Rishi Ravindra Naik: exploring new ways to create functional plant-based foods

Rishi Ravindra Naik is a Chemical Engineering student within the Faculty of Engineering at the University of New South Wales Sydney (UNSW)

His PhD thesis is exploring a novel method by which to improve the functionality and bioactivity of plant proteins in real food systems: using ultrasonic-assisted Maillard conjugation.

Naik is being supervised by dairy formulations expert and Future Food Systems CRC Research & Commercialisation Director Professor Cordelia Selomulya, and by Dr Yong Wang.

He is due to complete his PhD in January 2025.

Early career

A Research Executive at Raje Agro Foods Private Limited in Pune, India, Naik was awarded a Gates Scholarship in 2017 that funded his three-year Masters of Technology in Food Engineering and Technology at the Sant Longowal Institute of Engineering and Technology (SLIET) in Punjab. 

In 2020, after a year-long stint as visiting lecturer at KSKW College of Science in Nashik, a University International Postgraduate Award (UIPA) scholarship enabled Naik to travel to Australia to undertake a PhD in Food Science and Technology.

Rishi Ravindra Naik, PhD, gained his Masters in Technology from SLIET in Punjab, India. Credit: Image courtesy of Rishi Ravindra Naik

The science

Naik’s doctoral thesis is investigating alternative ways to utilise the Maillard conjugation process (used to ‘brown’ food and enrich its flavour) to develop nutraceutical and functional foods with enhanced health benefits. 

He aims to do so by developing protocols to produce Maillard conjugates of non-traditional plant proteins, such as amaranth, quinoa and buckwheat, with polysaccharides from locally grown seaweed – specifically, Gracilaria, an edible red species rich in hydrocolloid that is widespread but as yet, underutilised. 

Maillard conjugates, along with their role in generating complex flavour, also have potential to enhance some biomolecular functionalities. However, conventional methods for creating these conjugates are slow and unpredictable – with reaction times of up to several weeks resulting in higher browning intensity and an inability to control the extent of the reaction – and are thus not scaleable for industrial use.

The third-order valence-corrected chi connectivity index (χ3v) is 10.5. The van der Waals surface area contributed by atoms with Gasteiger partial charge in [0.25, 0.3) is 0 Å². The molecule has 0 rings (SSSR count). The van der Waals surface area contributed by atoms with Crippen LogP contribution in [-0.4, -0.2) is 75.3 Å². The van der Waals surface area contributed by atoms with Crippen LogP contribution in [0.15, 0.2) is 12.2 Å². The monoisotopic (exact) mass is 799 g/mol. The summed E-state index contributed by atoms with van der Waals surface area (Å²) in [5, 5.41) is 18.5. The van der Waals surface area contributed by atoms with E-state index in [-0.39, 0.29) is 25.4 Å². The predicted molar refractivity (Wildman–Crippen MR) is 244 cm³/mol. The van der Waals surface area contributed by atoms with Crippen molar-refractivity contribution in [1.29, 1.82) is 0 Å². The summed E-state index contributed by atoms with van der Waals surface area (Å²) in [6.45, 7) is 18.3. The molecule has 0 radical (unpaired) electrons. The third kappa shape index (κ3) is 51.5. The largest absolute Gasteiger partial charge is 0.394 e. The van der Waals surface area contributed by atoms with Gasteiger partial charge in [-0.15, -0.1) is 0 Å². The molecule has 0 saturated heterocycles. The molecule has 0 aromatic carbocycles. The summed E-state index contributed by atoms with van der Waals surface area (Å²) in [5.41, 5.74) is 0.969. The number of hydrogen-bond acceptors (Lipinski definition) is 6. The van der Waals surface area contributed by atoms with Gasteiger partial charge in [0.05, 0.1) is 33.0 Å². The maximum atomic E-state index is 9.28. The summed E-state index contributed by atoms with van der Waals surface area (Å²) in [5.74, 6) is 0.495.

Rather than introducing chemicals or solvents, Naik is looking to develop a faster, more foolproof method of conjugation, deploying ultrasonic treatment.

Gracilaria, an edible species of red seaweed, is widely available off the Australian coast. Credit: Shutterstock

Real-world implications

“Successful outcomes will assist in developing new products with ‘clean label’ and sustainability claims by modifying non-traditional plant proteins with seaweeds with improved techno-functionality,” Naik explains.

“The new method to be developed can practically be scaled up for commercial utilisation, as it employs a unit operation that has been used in the dairy and food industries.

“The conjugates can be spray-dried into powders and used as a functional food ingredients in the development of RTE or RTC products.”

Lead image: Rishi Ravindra Naik, PhD student, in the lab at the School of Chemical Engineering, UNSW Sydney. Credit: UNSW School of Chemical Engineering